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Eli Clare – Challenging Our Differences

An Interview with Eli Clare


You say that you believe people’s ideas of disability will change over time. Do you have the same hopes for how we think about sex or gender?

Yes, of course, the paradigms around sexuality and gender can and have changed over time. I only have to think about the work that started before Stonewall to be reminded of this. My day job right now is at the LGBT services office at the University of Vermont, where I interact a lot with traditional-age undergraduates -- queer students in their late teens and early 20s. With them, I'm reminded of how much the rules around sexual orientation and gender identity have changed and how much they haven't in the 25 years since I first came out.

I think one of the lessons of identity-based social change movements -- disability rights, LGBT liberation, black civil rights, the women's movement -- is the work of shifting paradigms around power and privilege needs to be measured in decades. There certainly have been, and will continue to be, critical moments of explosive energy that catapult social justice forward, but along with those moments comes a lot of slow, steady work.

Much of your work and writing is about change and growth. What do you think we need to make real change or growth in our own sexual lives?

I think many factors are needed to promote personal growth and institutional change around the material and emotional conditions that marginalize some people and privilege others, certainly nonjudgmental spaces to learn critical thinking skills and to do emotional work are vital, as is community. I believe that personal growth isn’t really individual or solitary, at some level it is community work, nor is it work that happens in a political vacuum. A developed analysis of institutional power and privilege needs to be fostered in tandem with space for individual growth. And all of these factors are more likely to occur in vibrant cultures that resist the mainstream -- queer cultures, crip cultures, sex-positive cultures, communities of color uninterested in assimilation.

On this website I get a lot of e-mails from people who feel so “different” that they believe they simply aren’t sexual at all. What do you say to someone who isn’t just feeling a bit down about themselves but has basically given up altogether on being sexual and having a sex life?

The many ways in which marginalization around race, class, disability, sexual orientation and gender translates into sexual shame and damage are profound. The lies abound, casting disabled people as completely asexual and queer people as perverts, African-American men as sexual predators and poor women as sexually irresponsible, and on and on. And mainstream media has all of us, regardless of identity, comparing our bodies and desires to impossible, air-brushed representations of who we should be as sexual beings.

How to resist the shame, damage, pure thievery -- our bodies stolen away from us -- is such a necessary and difficult question. In response, I try to offer community: you're not alone nor is your experience only isolated and individual. I try to shape a body politic that holds complexity and contradiction, that doesn't assume a straightforward trajectory from body shame to body love. I try to create space through words, images, dialogue that embraces bodily difference. I try to model ways of thinking and being in community that don't forget our bodies. And none of these responses ever feel sufficient.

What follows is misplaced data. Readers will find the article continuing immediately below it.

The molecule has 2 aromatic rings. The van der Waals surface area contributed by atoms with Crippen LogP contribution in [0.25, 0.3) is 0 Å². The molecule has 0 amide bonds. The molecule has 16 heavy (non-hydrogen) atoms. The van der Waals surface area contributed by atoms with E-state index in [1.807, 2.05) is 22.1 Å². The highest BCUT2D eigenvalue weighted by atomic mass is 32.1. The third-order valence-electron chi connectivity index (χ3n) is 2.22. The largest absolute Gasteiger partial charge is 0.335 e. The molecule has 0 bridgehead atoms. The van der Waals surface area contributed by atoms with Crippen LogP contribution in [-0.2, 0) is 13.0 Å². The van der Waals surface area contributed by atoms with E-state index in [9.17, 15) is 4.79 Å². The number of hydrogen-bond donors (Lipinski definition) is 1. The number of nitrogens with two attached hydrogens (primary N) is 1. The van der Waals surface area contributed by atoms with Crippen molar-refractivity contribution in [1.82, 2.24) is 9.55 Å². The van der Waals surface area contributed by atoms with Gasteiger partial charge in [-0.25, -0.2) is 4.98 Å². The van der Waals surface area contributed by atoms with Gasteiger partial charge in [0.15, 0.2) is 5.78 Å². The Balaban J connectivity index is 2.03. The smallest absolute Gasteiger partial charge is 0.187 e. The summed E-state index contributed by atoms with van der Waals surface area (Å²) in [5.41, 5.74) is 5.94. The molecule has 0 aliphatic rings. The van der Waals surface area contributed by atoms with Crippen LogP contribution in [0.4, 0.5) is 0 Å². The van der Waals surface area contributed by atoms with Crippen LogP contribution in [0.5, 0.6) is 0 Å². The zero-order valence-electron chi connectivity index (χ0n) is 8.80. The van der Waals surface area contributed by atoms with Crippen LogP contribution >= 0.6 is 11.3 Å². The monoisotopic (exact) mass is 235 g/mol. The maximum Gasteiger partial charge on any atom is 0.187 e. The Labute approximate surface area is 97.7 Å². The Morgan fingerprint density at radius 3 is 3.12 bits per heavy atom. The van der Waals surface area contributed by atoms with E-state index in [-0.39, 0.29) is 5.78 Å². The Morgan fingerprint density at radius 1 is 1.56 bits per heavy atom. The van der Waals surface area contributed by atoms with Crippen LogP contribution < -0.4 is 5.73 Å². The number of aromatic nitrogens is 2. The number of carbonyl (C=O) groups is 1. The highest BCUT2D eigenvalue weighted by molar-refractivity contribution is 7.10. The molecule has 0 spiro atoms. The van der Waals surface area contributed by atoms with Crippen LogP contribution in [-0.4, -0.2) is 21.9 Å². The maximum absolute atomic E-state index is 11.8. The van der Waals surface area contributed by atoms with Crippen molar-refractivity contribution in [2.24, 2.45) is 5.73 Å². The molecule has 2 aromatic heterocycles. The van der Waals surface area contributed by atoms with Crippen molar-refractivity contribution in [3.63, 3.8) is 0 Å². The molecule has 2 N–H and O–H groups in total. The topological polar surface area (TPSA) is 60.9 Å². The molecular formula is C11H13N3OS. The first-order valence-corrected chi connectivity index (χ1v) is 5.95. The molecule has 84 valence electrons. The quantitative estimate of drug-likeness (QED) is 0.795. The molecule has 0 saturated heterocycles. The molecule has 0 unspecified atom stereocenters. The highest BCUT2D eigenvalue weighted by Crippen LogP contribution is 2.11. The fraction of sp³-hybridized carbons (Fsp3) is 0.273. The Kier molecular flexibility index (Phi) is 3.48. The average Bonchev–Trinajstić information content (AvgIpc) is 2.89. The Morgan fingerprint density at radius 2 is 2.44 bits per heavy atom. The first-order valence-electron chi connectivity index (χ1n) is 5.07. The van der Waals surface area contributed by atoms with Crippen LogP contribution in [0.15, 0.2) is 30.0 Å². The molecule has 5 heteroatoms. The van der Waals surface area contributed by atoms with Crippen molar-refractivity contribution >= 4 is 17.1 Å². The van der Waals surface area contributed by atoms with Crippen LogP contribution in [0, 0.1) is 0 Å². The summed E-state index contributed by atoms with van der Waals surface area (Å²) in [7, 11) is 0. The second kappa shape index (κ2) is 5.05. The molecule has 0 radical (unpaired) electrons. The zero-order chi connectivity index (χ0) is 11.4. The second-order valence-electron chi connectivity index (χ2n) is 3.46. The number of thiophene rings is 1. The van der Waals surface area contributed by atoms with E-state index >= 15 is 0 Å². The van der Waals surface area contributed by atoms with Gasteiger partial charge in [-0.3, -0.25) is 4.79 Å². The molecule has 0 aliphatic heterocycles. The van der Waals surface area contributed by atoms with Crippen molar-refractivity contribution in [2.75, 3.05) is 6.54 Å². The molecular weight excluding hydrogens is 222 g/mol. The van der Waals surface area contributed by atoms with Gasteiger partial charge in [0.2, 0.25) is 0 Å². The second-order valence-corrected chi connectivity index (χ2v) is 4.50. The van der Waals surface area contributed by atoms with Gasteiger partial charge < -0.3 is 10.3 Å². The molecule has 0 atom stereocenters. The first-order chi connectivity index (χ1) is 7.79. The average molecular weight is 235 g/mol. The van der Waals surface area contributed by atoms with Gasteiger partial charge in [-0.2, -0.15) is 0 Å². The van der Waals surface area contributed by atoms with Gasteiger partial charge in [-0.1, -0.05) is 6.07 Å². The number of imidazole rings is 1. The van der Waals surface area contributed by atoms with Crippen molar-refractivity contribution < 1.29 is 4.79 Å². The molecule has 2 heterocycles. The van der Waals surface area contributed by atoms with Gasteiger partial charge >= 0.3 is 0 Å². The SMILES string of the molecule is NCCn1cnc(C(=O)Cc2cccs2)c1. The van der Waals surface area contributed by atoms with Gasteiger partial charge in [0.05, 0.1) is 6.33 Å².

And so I also return to my work as a poet, trusting that words on a page will also bring hope and possibility:

Hands burled and knobby, I tuck them
against my body, let tremors run
from shoulder blade to fingertip. Tension
burns the same track of muscles, pencil slows
across blue-lined paper, words scratch
like sandpiper tracks at low tide.
Kids call cripple. Bank tellers stare silent.
Doctors predict arthritis. Joints crack
in the vise grip: my hands want
to learn to swear.
Late at night
as I trace the long curve of your body,
tremors touch skin, reach inside,
and I expect to be taunted, only to have you
rise beneath my hands, ask for more.

We started this conversation talking about your website. I don’t associate you with online culture all that much. What’s your experience been online? Have you spent much time in virtual spaces, where, according to some research, people are doing a lot more gender bending than they are in real life?

I haven’t had a big cyberspace presence, although I’ve kept a blog for several years now. I hope my website both brings some business my way and provides queer disability resources to folks who need them. I think cyberspace has been a boon to many different kinds of people for whom isolation is a profound daily reality. At the same time, cyberspace seems to encourage a kind of flip, mean way of interacting. I’ve seen way too many flame wars erupt over both trivial and profound difference. I’m glad that cyberspace exists for those of us who have computer access, but I also believe cyberspace is no substitute for embodied community.

I don't have any experience, first- or- second-hand, with [virtual spaces], so all I know about this is what I've read in the media. I'm often left with conflicting emotions about the phenomenon of playing with identity through avatars. On one hand, I know imagination has tremendous power to lift us out of our own personal experience; playwrights, filmmakers and fiction writers shape their work around this power. On the other hand, I'm all too aware of how imagination can rely heavily on stereotypes. I hope that the folks involved in creating identity-bending avatars are paying attention to how their work relies upon or resists stereotypes.

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